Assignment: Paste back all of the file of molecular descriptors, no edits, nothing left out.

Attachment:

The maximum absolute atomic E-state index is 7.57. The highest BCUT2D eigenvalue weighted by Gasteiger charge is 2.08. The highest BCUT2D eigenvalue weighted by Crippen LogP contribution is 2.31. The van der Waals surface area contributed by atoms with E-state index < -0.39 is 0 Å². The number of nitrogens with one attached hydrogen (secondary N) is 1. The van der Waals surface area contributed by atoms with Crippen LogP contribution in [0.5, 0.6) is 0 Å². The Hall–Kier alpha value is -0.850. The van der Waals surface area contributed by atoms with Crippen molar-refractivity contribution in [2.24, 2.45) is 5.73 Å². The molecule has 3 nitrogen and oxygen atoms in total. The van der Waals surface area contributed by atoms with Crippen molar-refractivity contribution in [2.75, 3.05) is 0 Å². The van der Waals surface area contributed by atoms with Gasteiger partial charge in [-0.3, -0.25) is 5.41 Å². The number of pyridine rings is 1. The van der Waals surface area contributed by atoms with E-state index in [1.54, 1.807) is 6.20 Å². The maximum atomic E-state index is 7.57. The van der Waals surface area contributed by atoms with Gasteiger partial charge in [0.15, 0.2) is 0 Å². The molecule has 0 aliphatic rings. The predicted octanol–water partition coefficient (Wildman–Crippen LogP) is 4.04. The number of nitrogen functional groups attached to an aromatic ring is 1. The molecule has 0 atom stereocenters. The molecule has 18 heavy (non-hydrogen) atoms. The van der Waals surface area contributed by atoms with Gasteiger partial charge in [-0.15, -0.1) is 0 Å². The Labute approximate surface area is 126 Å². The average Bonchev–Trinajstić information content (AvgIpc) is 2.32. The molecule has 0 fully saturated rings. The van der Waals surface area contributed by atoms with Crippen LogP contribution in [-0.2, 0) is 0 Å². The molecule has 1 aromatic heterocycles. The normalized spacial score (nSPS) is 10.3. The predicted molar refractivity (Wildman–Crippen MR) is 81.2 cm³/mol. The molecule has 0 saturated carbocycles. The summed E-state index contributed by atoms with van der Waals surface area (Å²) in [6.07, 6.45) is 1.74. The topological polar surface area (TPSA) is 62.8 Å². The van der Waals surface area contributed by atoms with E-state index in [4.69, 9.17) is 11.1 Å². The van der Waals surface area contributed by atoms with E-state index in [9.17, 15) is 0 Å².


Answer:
The maximum absolute atomic E-state index is 7.57. The highest BCUT2D eigenvalue weighted by Gasteiger charge is 2.08. The highest BCUT2D eigenvalue weighted by Crippen LogP contribution is 2.31. The van der Waals surface area contributed by atoms with E-state index < -0.39 is 0 Å². The number of nitrogens with one attached hydrogen (secondary N) is 1. The van der Waals surface area contributed by atoms with Crippen LogP contribution in [0.5, 0.6) is 0 Å². The Hall–Kier alpha value is -0.850. The van der Waals surface area contributed by atoms with Crippen molar-refractivity contribution in [2.24, 2.45) is 5.73 Å². The molecule has 3 nitrogen and oxygen atoms in total. The van der Waals surface area contributed by atoms with Crippen molar-refractivity contribution in [2.75, 3.05) is 0 Å². The van der Waals surface area contributed by atoms with Gasteiger partial charge in [-0.3, -0.25) is 5.41 Å². The number of pyridine rings is 1. The van der Waals surface area contributed by atoms with E-state index in [1.54, 1.807) is 6.20 Å². The maximum atomic E-state index is 7.57. The van der Waals surface area contributed by atoms with Gasteiger partial charge in [0.15, 0.2) is 0 Å². The molecule has 0 aliphatic rings. The predicted octanol–water partition coefficient (Wildman–Crippen LogP) is 4.04. The number of nitrogen functional groups attached to an aromatic ring is 1. The molecule has 0 atom stereocenters. The molecule has 18 heavy (non-hydrogen) atoms. The van der Waals surface area contributed by atoms with Gasteiger partial charge in [-0.15, -0.1) is 0 Å². The Labute approximate surface area is 126 Å². The average Bonchev–Trinajstić information content (AvgIpc) is 2.32. The molecule has 0 fully saturated rings. The van der Waals surface area contributed by atoms with Crippen LogP contribution in [-0.2, 0) is 0 Å². The molecule has 1 aromatic heterocycles. The normalized spacial score (nSPS) is 10.3. The predicted molar refractivity (Wildman–Crippen MR) is 81.2 cm³/mol. The molecule has 0 saturated carbocycles. The summed E-state index contributed by atoms with van der Waals surface area (Å²) in [6.07, 6.45) is 1.74. The topological polar surface area (TPSA) is 62.8 Å². The van der Waals surface area contributed by atoms with E-state index in [4.69, 9.17) is 11.1 Å². The van der Waals surface area contributed by atoms with E-state index in [9.17, 15) is 0 Å².